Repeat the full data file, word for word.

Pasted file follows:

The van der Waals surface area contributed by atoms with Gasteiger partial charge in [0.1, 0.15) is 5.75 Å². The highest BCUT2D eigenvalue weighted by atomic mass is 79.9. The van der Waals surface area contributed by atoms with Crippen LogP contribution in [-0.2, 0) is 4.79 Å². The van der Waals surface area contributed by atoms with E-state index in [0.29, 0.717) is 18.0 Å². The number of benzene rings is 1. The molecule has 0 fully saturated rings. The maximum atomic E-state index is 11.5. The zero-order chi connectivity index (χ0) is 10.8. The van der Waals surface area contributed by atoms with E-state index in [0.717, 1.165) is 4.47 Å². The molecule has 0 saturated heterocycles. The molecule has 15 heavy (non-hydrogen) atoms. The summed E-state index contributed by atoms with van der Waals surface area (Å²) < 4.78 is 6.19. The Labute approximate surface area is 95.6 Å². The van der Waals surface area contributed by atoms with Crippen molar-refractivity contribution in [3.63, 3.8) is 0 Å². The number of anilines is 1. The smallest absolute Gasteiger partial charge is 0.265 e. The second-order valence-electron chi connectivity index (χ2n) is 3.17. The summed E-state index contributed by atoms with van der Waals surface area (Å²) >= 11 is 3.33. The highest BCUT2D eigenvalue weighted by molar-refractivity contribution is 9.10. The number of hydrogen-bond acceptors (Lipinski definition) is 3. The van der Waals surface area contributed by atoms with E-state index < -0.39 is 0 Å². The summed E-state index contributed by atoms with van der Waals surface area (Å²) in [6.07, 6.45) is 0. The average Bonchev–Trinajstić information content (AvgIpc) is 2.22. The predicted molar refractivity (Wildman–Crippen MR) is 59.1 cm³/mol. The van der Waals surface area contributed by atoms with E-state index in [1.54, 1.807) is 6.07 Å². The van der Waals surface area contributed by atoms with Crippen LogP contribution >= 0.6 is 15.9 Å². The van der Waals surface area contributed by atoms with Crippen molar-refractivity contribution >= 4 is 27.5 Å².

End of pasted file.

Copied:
The van der Waals surface area contributed by atoms with Gasteiger partial charge in [0.1, 0.15) is 5.75 Å². The highest BCUT2D eigenvalue weighted by atomic mass is 79.9. The van der Waals surface area contributed by atoms with Crippen LogP contribution in [-0.2, 0) is 4.79 Å². The van der Waals surface area contributed by atoms with E-state index in [0.29, 0.717) is 18.0 Å². The number of benzene rings is 1. The molecule has 0 fully saturated rings. The maximum atomic E-state index is 11.5. The zero-order chi connectivity index (χ0) is 10.8. The van der Waals surface area contributed by atoms with E-state index in [0.717, 1.165) is 4.47 Å². The molecule has 0 saturated heterocycles. The molecule has 15 heavy (non-hydrogen) atoms. The summed E-state index contributed by atoms with van der Waals surface area (Å²) < 4.78 is 6.19. The Labute approximate surface area is 95.6 Å². The van der Waals surface area contributed by atoms with Crippen molar-refractivity contribution in [3.63, 3.8) is 0 Å². The number of anilines is 1. The smallest absolute Gasteiger partial charge is 0.265 e. The second-order valence-electron chi connectivity index (χ2n) is 3.17. The summed E-state index contributed by atoms with van der Waals surface area (Å²) >= 11 is 3.33. The highest BCUT2D eigenvalue weighted by molar-refractivity contribution is 9.10. The number of hydrogen-bond acceptors (Lipinski definition) is 3. The van der Waals surface area contributed by atoms with E-state index < -0.39 is 0 Å². The summed E-state index contributed by atoms with van der Waals surface area (Å²) in [6.07, 6.45) is 0. The average Bonchev–Trinajstić information content (AvgIpc) is 2.22. The predicted molar refractivity (Wildman–Crippen MR) is 59.1 cm³/mol. The van der Waals surface area contributed by atoms with E-state index in [1.54, 1.807) is 6.07 Å². The van der Waals surface area contributed by atoms with Crippen LogP contribution >= 0.6 is 15.9 Å². The van der Waals surface area contributed by atoms with Crippen molar-refractivity contribution >= 4 is 27.5 Å².